USA Cycling and four other national federations want sport's highest court to make a ruling on whether Pat McQuaid should be allowed to stand for re-election as president of world cycling's governing body.
McQuaid is using nominations from Moroccan and Thai federations to bid for a third term as UCI president after failing to secure support from his home Irish federation or Switzerland, where he lives.
USA Cycling and cycling unions in Russia, Canada, Finland, and Algeria are proposing that the UCI asks the Court of Arbitration for Sport for a "definitive and binding ruling" on whether more than one country can nominate a candidate.
"Many of our members and stakeholders have inquired about these machinations and have asked what (if anything) can be done to ensure that the upcoming election is not only open and fair, but also actually legal and will not be contested in the courts after it is completed," Steve Johnson, president and chief executive of USA Cycling, said Monday in an open letter.
"At this point, USA Cycling and many other federations believe the answer is neither to sweep all the procedural challenges under the carpet nor to leave these questions open, but rather to obtain a final, incontestable decision in advance of the elections."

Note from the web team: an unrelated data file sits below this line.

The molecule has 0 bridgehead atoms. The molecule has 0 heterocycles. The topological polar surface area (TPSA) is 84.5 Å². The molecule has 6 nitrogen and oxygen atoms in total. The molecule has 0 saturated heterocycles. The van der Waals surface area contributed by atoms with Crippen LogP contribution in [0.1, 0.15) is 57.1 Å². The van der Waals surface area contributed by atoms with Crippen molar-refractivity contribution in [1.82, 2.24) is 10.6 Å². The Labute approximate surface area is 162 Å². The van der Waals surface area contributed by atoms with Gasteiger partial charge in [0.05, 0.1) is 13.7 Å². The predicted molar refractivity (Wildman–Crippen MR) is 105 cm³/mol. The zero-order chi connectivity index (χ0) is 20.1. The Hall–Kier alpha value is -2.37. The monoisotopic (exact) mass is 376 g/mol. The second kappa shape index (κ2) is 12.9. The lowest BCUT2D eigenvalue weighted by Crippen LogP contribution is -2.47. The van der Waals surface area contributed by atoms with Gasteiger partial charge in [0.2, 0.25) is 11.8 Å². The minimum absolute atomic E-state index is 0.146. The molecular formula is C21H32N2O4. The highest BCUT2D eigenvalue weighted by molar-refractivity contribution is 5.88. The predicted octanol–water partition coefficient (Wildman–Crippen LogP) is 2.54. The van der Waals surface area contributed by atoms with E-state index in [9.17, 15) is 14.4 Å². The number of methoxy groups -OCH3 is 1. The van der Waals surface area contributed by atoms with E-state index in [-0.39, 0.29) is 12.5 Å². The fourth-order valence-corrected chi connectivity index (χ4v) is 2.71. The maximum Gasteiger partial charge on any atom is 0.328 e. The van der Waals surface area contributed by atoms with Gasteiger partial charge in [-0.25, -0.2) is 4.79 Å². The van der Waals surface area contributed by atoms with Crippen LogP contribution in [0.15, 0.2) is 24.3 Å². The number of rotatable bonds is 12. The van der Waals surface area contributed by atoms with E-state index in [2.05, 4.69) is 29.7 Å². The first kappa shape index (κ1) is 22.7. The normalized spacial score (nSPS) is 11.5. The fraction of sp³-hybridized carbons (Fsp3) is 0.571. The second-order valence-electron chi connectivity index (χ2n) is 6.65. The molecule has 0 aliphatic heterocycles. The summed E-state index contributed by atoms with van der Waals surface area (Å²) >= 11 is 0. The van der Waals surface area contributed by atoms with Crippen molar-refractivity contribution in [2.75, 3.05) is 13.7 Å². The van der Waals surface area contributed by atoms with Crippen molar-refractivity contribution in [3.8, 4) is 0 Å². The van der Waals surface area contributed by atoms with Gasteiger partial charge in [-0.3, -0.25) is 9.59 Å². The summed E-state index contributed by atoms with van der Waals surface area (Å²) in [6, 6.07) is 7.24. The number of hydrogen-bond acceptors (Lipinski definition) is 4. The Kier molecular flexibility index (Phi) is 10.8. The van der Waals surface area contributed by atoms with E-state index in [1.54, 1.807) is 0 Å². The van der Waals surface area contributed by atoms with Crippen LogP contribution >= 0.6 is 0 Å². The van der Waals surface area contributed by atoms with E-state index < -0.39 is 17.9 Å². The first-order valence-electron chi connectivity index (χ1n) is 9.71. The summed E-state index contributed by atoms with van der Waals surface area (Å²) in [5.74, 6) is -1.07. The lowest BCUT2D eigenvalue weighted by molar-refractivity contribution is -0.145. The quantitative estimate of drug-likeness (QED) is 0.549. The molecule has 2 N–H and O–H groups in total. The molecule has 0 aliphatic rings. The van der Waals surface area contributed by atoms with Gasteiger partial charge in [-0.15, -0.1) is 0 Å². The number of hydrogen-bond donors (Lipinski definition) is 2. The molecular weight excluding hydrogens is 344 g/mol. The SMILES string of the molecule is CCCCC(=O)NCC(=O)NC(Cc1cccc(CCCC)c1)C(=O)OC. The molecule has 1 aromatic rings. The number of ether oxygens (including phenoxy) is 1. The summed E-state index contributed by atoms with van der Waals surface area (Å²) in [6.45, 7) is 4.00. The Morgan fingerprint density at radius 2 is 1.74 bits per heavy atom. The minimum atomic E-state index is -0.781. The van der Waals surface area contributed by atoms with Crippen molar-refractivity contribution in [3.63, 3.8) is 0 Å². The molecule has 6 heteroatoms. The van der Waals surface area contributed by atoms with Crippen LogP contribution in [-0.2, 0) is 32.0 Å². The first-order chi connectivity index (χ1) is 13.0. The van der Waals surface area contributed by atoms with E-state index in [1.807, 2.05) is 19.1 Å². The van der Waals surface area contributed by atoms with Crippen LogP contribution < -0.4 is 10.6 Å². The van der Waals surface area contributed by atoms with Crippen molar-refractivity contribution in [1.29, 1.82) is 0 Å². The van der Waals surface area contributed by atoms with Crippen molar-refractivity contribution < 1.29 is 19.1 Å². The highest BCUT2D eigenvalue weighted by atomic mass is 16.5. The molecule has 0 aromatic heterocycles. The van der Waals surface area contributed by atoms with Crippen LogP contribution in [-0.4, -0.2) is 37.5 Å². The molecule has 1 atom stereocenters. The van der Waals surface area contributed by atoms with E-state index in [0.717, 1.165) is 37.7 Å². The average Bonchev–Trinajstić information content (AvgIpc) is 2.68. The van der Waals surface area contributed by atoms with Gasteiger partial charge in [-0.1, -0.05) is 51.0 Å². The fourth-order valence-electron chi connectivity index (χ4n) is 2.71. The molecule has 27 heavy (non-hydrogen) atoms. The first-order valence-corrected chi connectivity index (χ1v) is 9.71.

Johnson said CAS arbitration would ensure the election "is not conducted under a cloud of doubt."
British Cycling President Brian Cookson is challenging McQuaid for the presidency and his lawyers have questioned whether McQuaid's candidacy meets UCI rules ahead of the Sept. 27 poll. Cookson has also raised concerns that UCI staff may have breached protocol by helping Malaysian officials draft a rule amendment allowing any two member countries to propose a candidate and to apply it retroactively for the current contest.
"I can totally understand the desire by a number of national federations to seek clarity on the UCI constitution in relation to the nominating procedure and how this applies to the current presidential election," Cookson said in a statement released Monday.
"Given the nature of the controversy, it does make sense to have this matter adjudicated by CAS so that we can have a sound and fair election that is also genuinely robust."
McQuaid's reputation has already been damaged by the fallout from the Lance Armstrong doping affair and revelations of an endemic culture of doping in the sport in recent years.
This story has been automatically published from the Associated Press wire which uses US spellings